stores performance data in an SQL Server centralized repository and generates 150 prebuilt
service-level reports.

“It’s the person who does the day-in and day-out work at the keyboard who
needs a tool like this,” Murray said.

Some Defense agencies have given top-level military commanders access to the reports.

“Every day the general can go in and see what’s happening to Exchange and SQL
Server, rather than every Friday trying to get the spreadsheets going to generate
reports,” he said.

A single NetIQ AppManager 3.0 server can monitor more than 500 systems, said
NetIQ’s Thomas Kemp, vice president of marketing.

Rather than replicate data between repositories, NetIQ AppManager uploads and
summarizes data from multiple repositories on a centralized SQL Server database.

“You can tie event information from all your repositories into a master
distributed event console so you have a global view of all your subrepositories and the
events they’re seeing,” Kemp said.

Each monitoring agent, which communicates exceptional events back to the management
server, has its own local Microsoft Access database repository.

The NetIQ AppManager represents systems and applications as icons on the management
server console. Its graphical interface exposes all script parameters so that server
administrators can easily change default thresholds, Kemp said.

AppManager has hooks to common framework management packages, which include
Hewlett-Packard OpenView, CA-Unicenter TNG from Computer Associates International Inc. and
Tivoli/TME 10 NetView from the IBM Corp. Tivoli Systems subsidiary.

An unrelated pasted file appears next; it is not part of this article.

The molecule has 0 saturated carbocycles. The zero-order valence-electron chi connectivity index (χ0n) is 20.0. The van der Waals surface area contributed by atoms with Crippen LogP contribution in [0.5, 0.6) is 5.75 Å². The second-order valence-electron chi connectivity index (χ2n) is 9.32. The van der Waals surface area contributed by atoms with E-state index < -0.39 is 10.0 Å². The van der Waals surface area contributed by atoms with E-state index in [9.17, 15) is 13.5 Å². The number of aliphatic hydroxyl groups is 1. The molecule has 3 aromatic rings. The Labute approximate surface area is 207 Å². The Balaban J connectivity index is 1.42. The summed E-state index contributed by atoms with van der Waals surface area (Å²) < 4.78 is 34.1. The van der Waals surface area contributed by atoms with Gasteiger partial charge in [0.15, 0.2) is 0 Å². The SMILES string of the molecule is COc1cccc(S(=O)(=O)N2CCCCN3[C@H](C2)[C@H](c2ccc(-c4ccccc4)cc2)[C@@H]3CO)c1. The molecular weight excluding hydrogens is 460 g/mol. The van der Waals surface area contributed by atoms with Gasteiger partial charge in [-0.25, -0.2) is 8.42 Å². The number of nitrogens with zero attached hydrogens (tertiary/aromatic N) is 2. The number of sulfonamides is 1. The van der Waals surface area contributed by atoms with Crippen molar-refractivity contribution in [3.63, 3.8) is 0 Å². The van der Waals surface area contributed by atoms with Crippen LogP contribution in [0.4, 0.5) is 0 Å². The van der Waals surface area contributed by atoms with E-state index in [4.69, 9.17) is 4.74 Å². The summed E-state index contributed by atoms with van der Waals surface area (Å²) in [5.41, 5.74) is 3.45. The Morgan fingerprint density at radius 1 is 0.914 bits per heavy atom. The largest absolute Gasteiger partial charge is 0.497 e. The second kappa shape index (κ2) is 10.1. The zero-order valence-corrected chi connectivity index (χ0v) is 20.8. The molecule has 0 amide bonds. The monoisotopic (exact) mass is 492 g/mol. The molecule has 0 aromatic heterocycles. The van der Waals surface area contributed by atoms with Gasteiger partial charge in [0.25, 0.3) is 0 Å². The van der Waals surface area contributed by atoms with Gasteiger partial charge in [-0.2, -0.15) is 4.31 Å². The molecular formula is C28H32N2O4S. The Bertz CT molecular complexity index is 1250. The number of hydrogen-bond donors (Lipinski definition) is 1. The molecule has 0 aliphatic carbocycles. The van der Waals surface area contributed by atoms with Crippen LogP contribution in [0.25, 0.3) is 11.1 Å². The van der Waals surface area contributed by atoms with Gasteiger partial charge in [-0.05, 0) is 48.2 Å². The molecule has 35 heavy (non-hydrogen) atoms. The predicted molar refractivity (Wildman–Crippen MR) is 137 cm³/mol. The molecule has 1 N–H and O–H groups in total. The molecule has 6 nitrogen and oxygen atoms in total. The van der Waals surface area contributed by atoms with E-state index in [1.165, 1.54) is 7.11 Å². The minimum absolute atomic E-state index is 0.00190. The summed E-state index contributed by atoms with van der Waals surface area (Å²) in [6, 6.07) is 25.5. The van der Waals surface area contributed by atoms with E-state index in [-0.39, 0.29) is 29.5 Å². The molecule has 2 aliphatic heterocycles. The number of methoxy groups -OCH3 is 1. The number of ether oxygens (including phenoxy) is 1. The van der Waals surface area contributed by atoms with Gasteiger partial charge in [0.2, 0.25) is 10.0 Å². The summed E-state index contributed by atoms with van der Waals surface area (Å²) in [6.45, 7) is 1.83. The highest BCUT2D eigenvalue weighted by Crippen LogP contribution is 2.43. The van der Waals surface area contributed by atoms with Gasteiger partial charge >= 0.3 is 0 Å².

Kemp said NetIQ’s software is both competitive and complementary to the big
framework management packages.

“The data center guys don’t appreciate what the Exchange administrator has to
go through,” he said.

Two Houston companies, BMC Software Inc. and Mission Critical Software Inc., also are
competitors, along with a garage industry of shareware for managing large NT networks,
Kemp said.

“There’s definitely a need for complexity management,” he said,
especially for tools built from scratch using Microsoft technologies to manage Microsoft

NetIQ AppManager identifies memory leaks and bottlenecks on the server as well as which
Structured Query Language statements are consuming the most CPU cycles, Kemp said.

The software can reboot a remote server or restart a service. “For SQL Server, we
can automatically truncate a log file and kill a runaway process,” he said.

None of these are tasks for Microsoft Systems Management Server, which handles software
distribution and remote control rather than operational issues, Kemp said.

The NetIQ management server follows two key management standards: the Microsoft
Management Console and the Web-based Enterprise Management Initiative’s common
information model, Kemp said.

NetIQ agents start at $600, consoles at $2,500. More information appears on the Web at

Contact NetIQ’s federal office at 703-934-6074.